As the president’s gatekeeper and top assistant, the White House chief of staff plays a crucial role in managing who has access to the president.
On Wednesday, President-elect Joe Biden named longtime confidant Ron Klain as his White House chief of staff. Klain, who spearheaded the 2014 Ebola outbreak as the Obama administration’s so-called Ebola czar, served as chief of staff for Biden’s vice presidency as well as Vice President Al Gore.
Attorney Samuel Skinner, who served as President George H. W. Bush’s White House chief of staff from 1991 to 1992, said Klain is well prepared to orchestrate Oval Office communications.
“He comes in with a lot of experience and most of the chiefs of staff don’t have that experience,” Skinner said. “But he was in the White House for a number of years and he’s got this relationship with the president[-elect], so I think he’s off to a straight start.”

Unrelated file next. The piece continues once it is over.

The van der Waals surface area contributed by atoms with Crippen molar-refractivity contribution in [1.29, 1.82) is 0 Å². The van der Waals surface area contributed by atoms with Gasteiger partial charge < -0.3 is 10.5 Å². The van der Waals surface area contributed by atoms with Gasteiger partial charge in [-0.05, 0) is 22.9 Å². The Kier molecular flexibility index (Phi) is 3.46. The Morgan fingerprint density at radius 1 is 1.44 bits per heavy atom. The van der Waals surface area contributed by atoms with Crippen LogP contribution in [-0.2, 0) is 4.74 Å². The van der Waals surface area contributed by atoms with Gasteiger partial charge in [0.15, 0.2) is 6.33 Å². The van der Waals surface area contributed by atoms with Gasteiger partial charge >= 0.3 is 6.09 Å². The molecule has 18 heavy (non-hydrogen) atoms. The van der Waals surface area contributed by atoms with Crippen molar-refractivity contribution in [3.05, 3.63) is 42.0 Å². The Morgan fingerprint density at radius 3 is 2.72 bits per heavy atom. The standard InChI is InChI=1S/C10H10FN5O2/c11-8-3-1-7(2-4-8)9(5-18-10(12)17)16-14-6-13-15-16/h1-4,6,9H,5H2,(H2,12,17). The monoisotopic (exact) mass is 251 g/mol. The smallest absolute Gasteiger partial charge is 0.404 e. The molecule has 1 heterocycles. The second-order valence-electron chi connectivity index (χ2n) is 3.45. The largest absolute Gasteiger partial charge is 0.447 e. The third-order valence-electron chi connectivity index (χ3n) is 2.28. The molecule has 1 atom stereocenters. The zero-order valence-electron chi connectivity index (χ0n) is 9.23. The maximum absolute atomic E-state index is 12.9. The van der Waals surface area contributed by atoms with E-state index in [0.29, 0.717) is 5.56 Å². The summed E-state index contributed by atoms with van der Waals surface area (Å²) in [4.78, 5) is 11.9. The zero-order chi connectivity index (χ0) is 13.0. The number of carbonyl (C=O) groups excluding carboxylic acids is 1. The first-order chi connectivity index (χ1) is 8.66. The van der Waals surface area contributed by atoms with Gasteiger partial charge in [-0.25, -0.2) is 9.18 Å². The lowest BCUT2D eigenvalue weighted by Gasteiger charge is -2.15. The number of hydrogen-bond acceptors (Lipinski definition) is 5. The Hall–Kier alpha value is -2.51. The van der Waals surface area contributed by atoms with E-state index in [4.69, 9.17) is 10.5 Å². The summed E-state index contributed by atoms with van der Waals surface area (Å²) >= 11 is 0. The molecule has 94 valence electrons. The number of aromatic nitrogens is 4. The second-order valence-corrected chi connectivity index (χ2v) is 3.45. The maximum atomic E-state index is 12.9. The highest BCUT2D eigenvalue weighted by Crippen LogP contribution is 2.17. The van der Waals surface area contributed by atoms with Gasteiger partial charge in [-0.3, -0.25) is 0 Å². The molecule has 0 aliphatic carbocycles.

The White House chief of staff is appointed by the president without Senate approval and oversees the Executive Office of the President, established in 1939 by President Franklin D. Roosevelt.
DePaul University public service professor Nick Kachiroubas said after interviewing about a dozen White House chiefs of staff spanning the Ford to Obama administrations, he’s found the most effective chiefs of staff operate as honest brokers.
“One of their jobs is to make sure the president hears multiple points of view and that the chief of staff is not being seen as sort of underhandedly trying to make a decision go one way or the other,” he said.